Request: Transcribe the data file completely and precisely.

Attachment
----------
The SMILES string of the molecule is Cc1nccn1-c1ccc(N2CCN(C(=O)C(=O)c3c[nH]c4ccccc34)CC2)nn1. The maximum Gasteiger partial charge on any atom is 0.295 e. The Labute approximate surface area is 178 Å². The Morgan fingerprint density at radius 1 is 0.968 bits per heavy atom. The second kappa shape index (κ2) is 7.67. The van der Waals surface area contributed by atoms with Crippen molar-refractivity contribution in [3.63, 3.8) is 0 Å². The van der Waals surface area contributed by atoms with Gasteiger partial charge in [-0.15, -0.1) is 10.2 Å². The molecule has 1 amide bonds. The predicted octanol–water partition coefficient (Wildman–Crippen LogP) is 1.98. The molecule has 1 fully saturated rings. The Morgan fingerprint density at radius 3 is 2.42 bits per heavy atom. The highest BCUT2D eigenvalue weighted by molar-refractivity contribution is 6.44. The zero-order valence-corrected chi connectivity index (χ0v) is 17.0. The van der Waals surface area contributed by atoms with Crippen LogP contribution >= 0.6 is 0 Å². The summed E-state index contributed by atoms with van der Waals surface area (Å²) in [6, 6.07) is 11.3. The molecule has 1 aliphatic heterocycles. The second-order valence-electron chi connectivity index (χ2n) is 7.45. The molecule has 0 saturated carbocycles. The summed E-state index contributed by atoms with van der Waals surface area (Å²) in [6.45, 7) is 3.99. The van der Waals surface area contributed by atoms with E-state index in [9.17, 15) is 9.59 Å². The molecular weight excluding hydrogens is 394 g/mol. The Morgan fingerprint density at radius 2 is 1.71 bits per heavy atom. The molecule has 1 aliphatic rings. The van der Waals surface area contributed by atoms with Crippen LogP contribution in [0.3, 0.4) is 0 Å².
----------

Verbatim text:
The SMILES string of the molecule is Cc1nccn1-c1ccc(N2CCN(C(=O)C(=O)c3c[nH]c4ccccc34)CC2)nn1. The maximum Gasteiger partial charge on any atom is 0.295 e. The Labute approximate surface area is 178 Å². The Morgan fingerprint density at radius 1 is 0.968 bits per heavy atom. The second kappa shape index (κ2) is 7.67. The van der Waals surface area contributed by atoms with Crippen molar-refractivity contribution in [3.63, 3.8) is 0 Å². The van der Waals surface area contributed by atoms with Gasteiger partial charge in [-0.15, -0.1) is 10.2 Å². The molecule has 1 amide bonds. The predicted octanol–water partition coefficient (Wildman–Crippen LogP) is 1.98. The molecule has 1 fully saturated rings. The Morgan fingerprint density at radius 3 is 2.42 bits per heavy atom. The highest BCUT2D eigenvalue weighted by molar-refractivity contribution is 6.44. The zero-order valence-corrected chi connectivity index (χ0v) is 17.0. The van der Waals surface area contributed by atoms with Crippen LogP contribution >= 0.6 is 0 Å². The summed E-state index contributed by atoms with van der Waals surface area (Å²) in [6, 6.07) is 11.3. The molecule has 1 aliphatic heterocycles. The second-order valence-electron chi connectivity index (χ2n) is 7.45. The molecule has 0 saturated carbocycles. The summed E-state index contributed by atoms with van der Waals surface area (Å²) in [6.45, 7) is 3.99. The van der Waals surface area contributed by atoms with E-state index in [9.17, 15) is 9.59 Å². The molecular weight excluding hydrogens is 394 g/mol. The Morgan fingerprint density at radius 2 is 1.71 bits per heavy atom. The molecule has 1 aliphatic rings. The van der Waals surface area contributed by atoms with Crippen LogP contribution in [0.3, 0.4) is 0 Å².